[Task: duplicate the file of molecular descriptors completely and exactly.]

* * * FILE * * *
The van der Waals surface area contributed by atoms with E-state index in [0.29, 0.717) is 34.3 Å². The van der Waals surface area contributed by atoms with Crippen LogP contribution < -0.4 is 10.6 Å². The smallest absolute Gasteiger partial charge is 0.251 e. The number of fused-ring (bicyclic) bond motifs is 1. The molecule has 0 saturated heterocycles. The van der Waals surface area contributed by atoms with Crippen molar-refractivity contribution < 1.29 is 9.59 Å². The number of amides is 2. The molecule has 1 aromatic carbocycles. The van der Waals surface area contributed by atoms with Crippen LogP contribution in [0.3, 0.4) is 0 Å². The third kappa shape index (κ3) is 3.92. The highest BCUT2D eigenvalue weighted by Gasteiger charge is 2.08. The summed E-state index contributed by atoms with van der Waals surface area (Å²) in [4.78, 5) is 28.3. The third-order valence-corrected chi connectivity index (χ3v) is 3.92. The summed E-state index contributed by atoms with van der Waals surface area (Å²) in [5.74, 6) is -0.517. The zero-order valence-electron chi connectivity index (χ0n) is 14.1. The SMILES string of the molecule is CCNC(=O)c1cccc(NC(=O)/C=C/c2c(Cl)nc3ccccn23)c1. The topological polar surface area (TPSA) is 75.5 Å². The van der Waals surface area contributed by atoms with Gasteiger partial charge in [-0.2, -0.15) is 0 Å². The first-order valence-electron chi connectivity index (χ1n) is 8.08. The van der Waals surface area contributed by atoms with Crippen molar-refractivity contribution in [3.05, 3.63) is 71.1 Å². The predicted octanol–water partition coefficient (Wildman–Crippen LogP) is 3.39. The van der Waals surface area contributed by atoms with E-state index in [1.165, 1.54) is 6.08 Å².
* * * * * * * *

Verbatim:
The van der Waals surface area contributed by atoms with E-state index in [0.29, 0.717) is 34.3 Å². The van der Waals surface area contributed by atoms with Crippen LogP contribution < -0.4 is 10.6 Å². The smallest absolute Gasteiger partial charge is 0.251 e. The number of fused-ring (bicyclic) bond motifs is 1. The molecule has 0 saturated heterocycles. The van der Waals surface area contributed by atoms with Crippen molar-refractivity contribution < 1.29 is 9.59 Å². The number of amides is 2. The molecule has 1 aromatic carbocycles. The van der Waals surface area contributed by atoms with Crippen LogP contribution in [0.3, 0.4) is 0 Å². The third kappa shape index (κ3) is 3.92. The highest BCUT2D eigenvalue weighted by Gasteiger charge is 2.08. The summed E-state index contributed by atoms with van der Waals surface area (Å²) in [4.78, 5) is 28.3. The third-order valence-corrected chi connectivity index (χ3v) is 3.92. The summed E-state index contributed by atoms with van der Waals surface area (Å²) in [5.74, 6) is -0.517. The zero-order valence-electron chi connectivity index (χ0n) is 14.1. The SMILES string of the molecule is CCNC(=O)c1cccc(NC(=O)/C=C/c2c(Cl)nc3ccccn23)c1. The topological polar surface area (TPSA) is 75.5 Å². The van der Waals surface area contributed by atoms with Gasteiger partial charge in [-0.2, -0.15) is 0 Å². The first-order valence-electron chi connectivity index (χ1n) is 8.08. The van der Waals surface area contributed by atoms with Crippen molar-refractivity contribution in [3.05, 3.63) is 71.1 Å². The predicted octanol–water partition coefficient (Wildman–Crippen LogP) is 3.39. The van der Waals surface area contributed by atoms with E-state index in [1.165, 1.54) is 6.08 Å².